The centrifugal pump is a critical part of your water truck build. When it’s operating at peak efficiency, so are you… but inevitably that’s not always going to be the case. Water pump failure can cost you time, money, and potentially bring your operation to a halt. What should you focus on to prevent it? Are there common points to look out for when troubleshooting an issue with your pump?
The short answer is the Pump Shaft, one of the main points of stress in any centrifugal pump system. There are many factors that can lead to a broken shaft. Continue reading below to learn about the most common issues that can contribute to pump shaft damage, and steps you can take to reduce the probability of failure.
Manufacturing Process & Material Flaws
While it’s not outside the realm of possibility that flaws in material and manufacturing can occur, only a small percentage of failures are due to manufacturing flaws. The most common root cause of system damage is improper operating conditions putting undue strain on the pump and its components. This is good news because it means that you are in control and can take steps to reduce the risk to your investment.
Misalignment & Water Pump Failure
One of the most common causes of pump shaft damage is misalignment of the PTO and the pump. A frequent assumption when installing a new pump is that the pump and the PTO should be perfectly aligned with each other. This may make sense in theory, but in practice it can be a source of strain and eventual failure of your system. Proper installation requires a slight offset between the angled PTO and the pump. The difference in position is then compensated for by the drive-shaft and U-joints used to connect the PTO to the pump.
Vibration is never good for any mechanical system and can put unnecessary strain on your entire pump. Vibration is most commonly caused by cavitation, running at excessive RPM, impeller imbalance due to blunt force, or operating outside the pump’s optimal efficiency range. Continuing to run a vibrating pump eventually leads to pump bearing wear, allowing the shaft to shift laterally from its mounting position causing it to flex and eventually fail.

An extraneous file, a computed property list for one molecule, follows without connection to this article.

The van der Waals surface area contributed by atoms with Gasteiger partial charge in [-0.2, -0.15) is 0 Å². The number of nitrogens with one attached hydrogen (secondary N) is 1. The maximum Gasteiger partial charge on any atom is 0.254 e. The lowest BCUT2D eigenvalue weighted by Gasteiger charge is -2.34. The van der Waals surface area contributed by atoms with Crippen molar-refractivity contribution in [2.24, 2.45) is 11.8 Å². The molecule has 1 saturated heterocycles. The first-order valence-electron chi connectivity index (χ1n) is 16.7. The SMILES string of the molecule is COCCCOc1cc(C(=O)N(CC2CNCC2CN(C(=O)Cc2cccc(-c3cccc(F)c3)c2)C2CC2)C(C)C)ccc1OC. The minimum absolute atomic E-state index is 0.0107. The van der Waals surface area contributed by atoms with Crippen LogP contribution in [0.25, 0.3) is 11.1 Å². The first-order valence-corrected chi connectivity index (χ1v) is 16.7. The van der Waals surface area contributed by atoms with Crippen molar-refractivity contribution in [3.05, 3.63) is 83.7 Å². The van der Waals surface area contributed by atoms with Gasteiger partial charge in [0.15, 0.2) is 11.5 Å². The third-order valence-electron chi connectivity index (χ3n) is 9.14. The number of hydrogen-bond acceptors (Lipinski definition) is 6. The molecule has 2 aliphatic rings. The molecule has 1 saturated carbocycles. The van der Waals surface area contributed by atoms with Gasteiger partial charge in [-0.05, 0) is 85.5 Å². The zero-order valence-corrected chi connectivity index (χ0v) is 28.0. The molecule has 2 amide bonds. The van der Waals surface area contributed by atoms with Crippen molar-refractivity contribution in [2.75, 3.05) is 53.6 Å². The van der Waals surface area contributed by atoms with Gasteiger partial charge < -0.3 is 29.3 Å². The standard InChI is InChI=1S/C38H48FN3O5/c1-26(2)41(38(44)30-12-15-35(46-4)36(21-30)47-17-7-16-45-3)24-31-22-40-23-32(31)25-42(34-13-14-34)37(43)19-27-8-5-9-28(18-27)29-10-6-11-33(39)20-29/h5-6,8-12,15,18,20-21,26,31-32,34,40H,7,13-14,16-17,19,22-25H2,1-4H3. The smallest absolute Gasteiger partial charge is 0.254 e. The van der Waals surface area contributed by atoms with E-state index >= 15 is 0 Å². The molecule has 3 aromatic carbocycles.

When operating a fluid dispersal system, there is risk of shock to that system from hydraulic forces exerted by the fluid being pumped. Imagine dropping a stone in a pond – the force applied by the stone sends shock-waves far away from the initial point of impact. This same force can be exerted on your system by a sudden stop in fluid movement, called a Water Hammer. When valves are shut off at high RPM, a shock-wave can be sent back down the pipes to the pump which can exert shearing forces on your shaft and potentially lead to a bend or complete breakage of the pump shaft. You can remedy this by lowering the RPM or disengaging the PTO before shutting off the valves. To further insure against damage from a Water Hammer, you can install a relief valve to vent the excess pressure and prevent it from reaching your pump.
These are only some of the most common factors that can lead to water pump failure, download our Centrifugal Pump Guide for more information on proper maintenance practices. With adequate care and mindful operation, the life of your pump and shaft will be long and fruitful.